Even with careful management, acute attacks of asthma cannot always be prevented and severe attacks may require treatment in hospital. The 1995 NHS estimated that 1% of children with asthma (6,400) had visited hospital casualty, emergency or outpatients units for asthma treatment during the two weeks before interview.
Hospital statistics compiled by the Australian Institute of Health and Welfare4 show that asthma is the most common medical condition for which children are admitted to hospital. For the year 1996-97, hospitals in Australia recorded asthma as the primary reason for 62,000 inpatient episodes, half of which related to children under 15 years of age. Asthma was the primary reason for 10% of all hospital inpatient episodes among 1-4 year olds and 5% among 5-14 year olds.
PEOPLE WHO TOOK RECENT(a) HEALTH-RELATED ACTIONS BECAUSE OF THEIR ASTHMA, 1995
(b) People may have taken more than one type of action. Therefore components may not add to totals.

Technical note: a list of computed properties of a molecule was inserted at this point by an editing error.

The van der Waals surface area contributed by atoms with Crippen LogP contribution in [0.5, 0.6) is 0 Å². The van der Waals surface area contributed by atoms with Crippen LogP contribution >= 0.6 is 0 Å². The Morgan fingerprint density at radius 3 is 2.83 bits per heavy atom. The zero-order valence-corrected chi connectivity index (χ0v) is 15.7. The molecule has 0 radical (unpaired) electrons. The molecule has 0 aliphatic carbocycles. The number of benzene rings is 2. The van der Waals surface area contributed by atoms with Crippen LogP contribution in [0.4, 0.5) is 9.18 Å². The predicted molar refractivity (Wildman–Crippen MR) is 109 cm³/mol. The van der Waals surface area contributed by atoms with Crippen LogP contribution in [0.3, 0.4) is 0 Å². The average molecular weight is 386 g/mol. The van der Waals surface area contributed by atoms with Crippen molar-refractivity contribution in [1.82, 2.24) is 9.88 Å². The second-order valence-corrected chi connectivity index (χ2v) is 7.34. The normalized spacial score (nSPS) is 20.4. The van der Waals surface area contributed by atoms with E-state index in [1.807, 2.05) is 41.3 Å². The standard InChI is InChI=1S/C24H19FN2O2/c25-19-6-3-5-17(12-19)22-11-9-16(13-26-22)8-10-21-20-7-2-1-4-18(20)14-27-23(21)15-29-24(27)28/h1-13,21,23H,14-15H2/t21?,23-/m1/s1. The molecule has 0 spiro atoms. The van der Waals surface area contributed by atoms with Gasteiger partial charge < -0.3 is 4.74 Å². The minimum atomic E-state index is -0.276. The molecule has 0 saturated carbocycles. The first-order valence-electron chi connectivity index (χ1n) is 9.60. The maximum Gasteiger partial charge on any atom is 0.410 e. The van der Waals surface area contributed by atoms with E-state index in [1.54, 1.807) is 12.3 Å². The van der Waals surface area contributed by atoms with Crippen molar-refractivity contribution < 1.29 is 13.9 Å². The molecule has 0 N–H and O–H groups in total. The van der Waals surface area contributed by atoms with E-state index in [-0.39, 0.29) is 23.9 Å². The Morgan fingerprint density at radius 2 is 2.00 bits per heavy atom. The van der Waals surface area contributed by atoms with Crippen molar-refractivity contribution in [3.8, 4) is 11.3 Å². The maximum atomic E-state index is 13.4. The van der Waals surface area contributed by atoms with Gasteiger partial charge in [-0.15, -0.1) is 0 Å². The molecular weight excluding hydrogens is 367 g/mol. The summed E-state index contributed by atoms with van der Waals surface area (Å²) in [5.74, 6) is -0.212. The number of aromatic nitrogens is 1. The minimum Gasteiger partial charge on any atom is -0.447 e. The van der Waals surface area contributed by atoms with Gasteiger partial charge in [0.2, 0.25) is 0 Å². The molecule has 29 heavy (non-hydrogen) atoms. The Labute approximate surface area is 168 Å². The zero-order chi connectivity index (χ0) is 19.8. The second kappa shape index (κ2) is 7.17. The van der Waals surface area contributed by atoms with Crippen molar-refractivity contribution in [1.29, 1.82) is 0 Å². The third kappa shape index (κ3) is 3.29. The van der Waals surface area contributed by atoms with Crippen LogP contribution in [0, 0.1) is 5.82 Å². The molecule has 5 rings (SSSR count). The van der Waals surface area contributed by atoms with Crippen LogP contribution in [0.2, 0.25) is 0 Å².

(c) Includes people who took vitamins/minerals, used natural/herbal medicines, visited a hospital day clinic or were admitted to hospital as inpatients.
Source: Unpublished data, 1995 National Health Survey.
Reduced activity due to asthma
The 1995 NHS estimated that 1 in 26 children with asthma had taken one or more days off school (in the past two weeks) because of their asthma. Other than days away from school, 1 in 40 children with asthma had reduced their usual activities (e.g. sport, exercise) or stayed in bed for one or more days during the previous two weeks because of their asthma.
On the whole, asthma appeared to cause less disruption to the usual activities of adults than of children. For example, fewer than 1% of 25-64 year olds with asthma had taken a day off work in the past two weeks because of their asthma. With the exception of older people (aged 65 years and over), adults were also less likely than children to have had other days of reduced activity (i.e. other than days away from work or school) because of their asthma.
Deaths due to asthma